At least 66 people in Georgia have died after complications with the flu this season, including at least two children, according to the latest data from the Georgia Department of Public Health.
The update comes as the Centers for Disease Control and Prevention says this year's brutal flu season now equals the severity of the swine flu pandemic of 2009.
Scientists measure the spread and severity of the flu by looking at the percentage of doctor's visits that are for flu or flu-like illnesses. Normally for this time of year, the national average is a little more than 2 percent of visits. This year, it has skyrocketed to 7.7 percent of visits.
In Georgia, it's worse. A little less than two percent of visits are normally for flu or flu-related illness. This year, it's nearly 16 percent, or about eight times the average.
Overall flu deaths are difficult to calculate, but the CDC reports that 63 children have died from flu or flu-related illness at this point.
"This is a difficult season and we can’t predict how much longer the intense flu activity will last,” CDC acting director Dr. Anne Schuchat told NBC News. "This season, we are on track to break some records."
Every U.S. state except Hawaii and Oregon are reporting widespread flu activity, with 42 states plus New York City, Washington, D.C., and Puerto Rico reporting high levels of illness, the CDC said. Tens of thousands of people have been hospitalized.
In Georgia, people are still getting sick at higher rates, though the death rate has fallen for the last few weeks after shooting upward at the start of the year.
About 75 percent of the dead in Georgia were 65 years of age or older. The flu can be especially dangerous for those with weakened immune systems, such as the elderly, sick or very young.
Eight people between ages 51 - 64 have died, as well as seven between ages 18 -51. Two were younger than 18.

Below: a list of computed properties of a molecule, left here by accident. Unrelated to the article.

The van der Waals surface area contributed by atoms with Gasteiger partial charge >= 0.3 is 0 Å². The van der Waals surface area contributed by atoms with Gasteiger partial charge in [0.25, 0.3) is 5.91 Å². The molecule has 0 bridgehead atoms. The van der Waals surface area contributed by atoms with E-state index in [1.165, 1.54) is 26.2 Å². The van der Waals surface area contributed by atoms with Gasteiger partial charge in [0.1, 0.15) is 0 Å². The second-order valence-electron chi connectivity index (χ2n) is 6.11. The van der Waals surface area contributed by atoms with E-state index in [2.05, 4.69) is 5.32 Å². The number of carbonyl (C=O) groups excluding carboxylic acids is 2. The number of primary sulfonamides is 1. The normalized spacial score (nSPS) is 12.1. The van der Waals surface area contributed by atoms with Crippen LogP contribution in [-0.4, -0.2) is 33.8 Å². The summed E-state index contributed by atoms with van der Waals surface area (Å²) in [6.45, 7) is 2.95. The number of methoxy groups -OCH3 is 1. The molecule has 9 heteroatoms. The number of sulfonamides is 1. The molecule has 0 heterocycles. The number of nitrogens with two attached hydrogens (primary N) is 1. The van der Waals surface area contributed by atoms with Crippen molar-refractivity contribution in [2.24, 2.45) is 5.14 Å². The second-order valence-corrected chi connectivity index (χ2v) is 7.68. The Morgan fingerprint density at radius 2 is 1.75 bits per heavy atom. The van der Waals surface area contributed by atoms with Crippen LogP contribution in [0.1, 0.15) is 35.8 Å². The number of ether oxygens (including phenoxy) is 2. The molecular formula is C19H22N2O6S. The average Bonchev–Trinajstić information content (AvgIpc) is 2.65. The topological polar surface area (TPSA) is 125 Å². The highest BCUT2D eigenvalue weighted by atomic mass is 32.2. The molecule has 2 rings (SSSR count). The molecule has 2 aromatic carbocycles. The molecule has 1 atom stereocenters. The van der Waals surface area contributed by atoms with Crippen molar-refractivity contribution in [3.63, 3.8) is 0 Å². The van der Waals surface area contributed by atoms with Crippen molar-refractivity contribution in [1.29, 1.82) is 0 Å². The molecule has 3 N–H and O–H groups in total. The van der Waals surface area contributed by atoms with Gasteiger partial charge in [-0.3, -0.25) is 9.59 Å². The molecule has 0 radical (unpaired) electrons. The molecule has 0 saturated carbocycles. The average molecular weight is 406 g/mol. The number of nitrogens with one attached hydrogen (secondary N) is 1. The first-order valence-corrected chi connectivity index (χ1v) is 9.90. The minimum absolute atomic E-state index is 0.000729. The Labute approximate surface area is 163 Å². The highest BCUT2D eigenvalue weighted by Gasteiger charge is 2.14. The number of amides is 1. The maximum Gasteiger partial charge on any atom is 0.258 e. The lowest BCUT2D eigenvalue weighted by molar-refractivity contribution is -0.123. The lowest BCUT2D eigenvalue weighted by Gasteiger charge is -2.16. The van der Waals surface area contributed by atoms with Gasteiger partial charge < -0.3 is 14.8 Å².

Public health officials are still encouraging people to get the flu shot if they haven't, both because flu is expected to remain active for at least several more weeks and because other strains of flu are appearing with greater frequency.
“Flu is something we face every year,” said Georgia Department of Public Health Commissioner Dr. J. Patrick O’Neal. “It’s not the common cold. It’s something to be reckoned with. It’s terribly important for the public to understand that the best protection we have is the seasonal flu shot.”
’Neal said it was difficult to predict how effective the flu shot is while the season is occurring but said even if it isn’t perfect, it will still provide protection from other strains of the flu and could moderate some of the symptoms of a strain that isn’t completely prevented.
“It’s not too late if in fact one hasn’t taken it yet,” he said. “It’s available at various areas across the state, but so many people are wanting to get it now, we’re recommending calling ahead."
The commissioner also said antiviral drugs should be used in the early stages of the flu to prevent the possibility of worsening sickness, and it’s best if they can be started within the first two days.
Flu symptoms can be similar to a less-serious illness like the common cold, ranging from a sore throat and runny nose to vomiting, body aches, fevers, cough and extreme tiredness. Here are some tips on telling the difference between the flu and a cold.